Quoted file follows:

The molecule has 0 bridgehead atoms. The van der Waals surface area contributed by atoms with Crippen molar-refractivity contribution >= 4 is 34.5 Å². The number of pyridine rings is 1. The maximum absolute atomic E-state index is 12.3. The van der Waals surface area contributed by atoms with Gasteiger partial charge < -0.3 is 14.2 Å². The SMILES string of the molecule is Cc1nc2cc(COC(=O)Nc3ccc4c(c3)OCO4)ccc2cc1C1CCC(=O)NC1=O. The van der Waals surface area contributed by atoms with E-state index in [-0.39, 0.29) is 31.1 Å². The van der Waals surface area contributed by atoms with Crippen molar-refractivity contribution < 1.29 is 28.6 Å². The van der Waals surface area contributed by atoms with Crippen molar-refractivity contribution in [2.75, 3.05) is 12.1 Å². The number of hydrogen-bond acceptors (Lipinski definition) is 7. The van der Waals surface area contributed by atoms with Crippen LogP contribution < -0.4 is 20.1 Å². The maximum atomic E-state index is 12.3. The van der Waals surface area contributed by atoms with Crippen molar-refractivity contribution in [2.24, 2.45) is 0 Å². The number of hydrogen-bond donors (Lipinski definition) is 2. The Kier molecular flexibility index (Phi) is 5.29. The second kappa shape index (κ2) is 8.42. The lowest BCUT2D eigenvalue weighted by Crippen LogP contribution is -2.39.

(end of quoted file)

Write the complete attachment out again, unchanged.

The molecule has 0 bridgehead atoms. The van der Waals surface area contributed by atoms with Crippen molar-refractivity contribution >= 4 is 34.5 Å². The number of pyridine rings is 1. The maximum absolute atomic E-state index is 12.3. The van der Waals surface area contributed by atoms with Gasteiger partial charge < -0.3 is 14.2 Å². The SMILES string of the molecule is Cc1nc2cc(COC(=O)Nc3ccc4c(c3)OCO4)ccc2cc1C1CCC(=O)NC1=O. The van der Waals surface area contributed by atoms with E-state index in [-0.39, 0.29) is 31.1 Å². The van der Waals surface area contributed by atoms with Crippen molar-refractivity contribution < 1.29 is 28.6 Å². The van der Waals surface area contributed by atoms with Crippen molar-refractivity contribution in [2.75, 3.05) is 12.1 Å². The number of hydrogen-bond acceptors (Lipinski definition) is 7. The van der Waals surface area contributed by atoms with Crippen LogP contribution < -0.4 is 20.1 Å². The maximum atomic E-state index is 12.3. The van der Waals surface area contributed by atoms with Crippen molar-refractivity contribution in [2.24, 2.45) is 0 Å². The number of hydrogen-bond donors (Lipinski definition) is 2. The Kier molecular flexibility index (Phi) is 5.29. The second kappa shape index (κ2) is 8.42. The lowest BCUT2D eigenvalue weighted by Crippen LogP contribution is -2.39.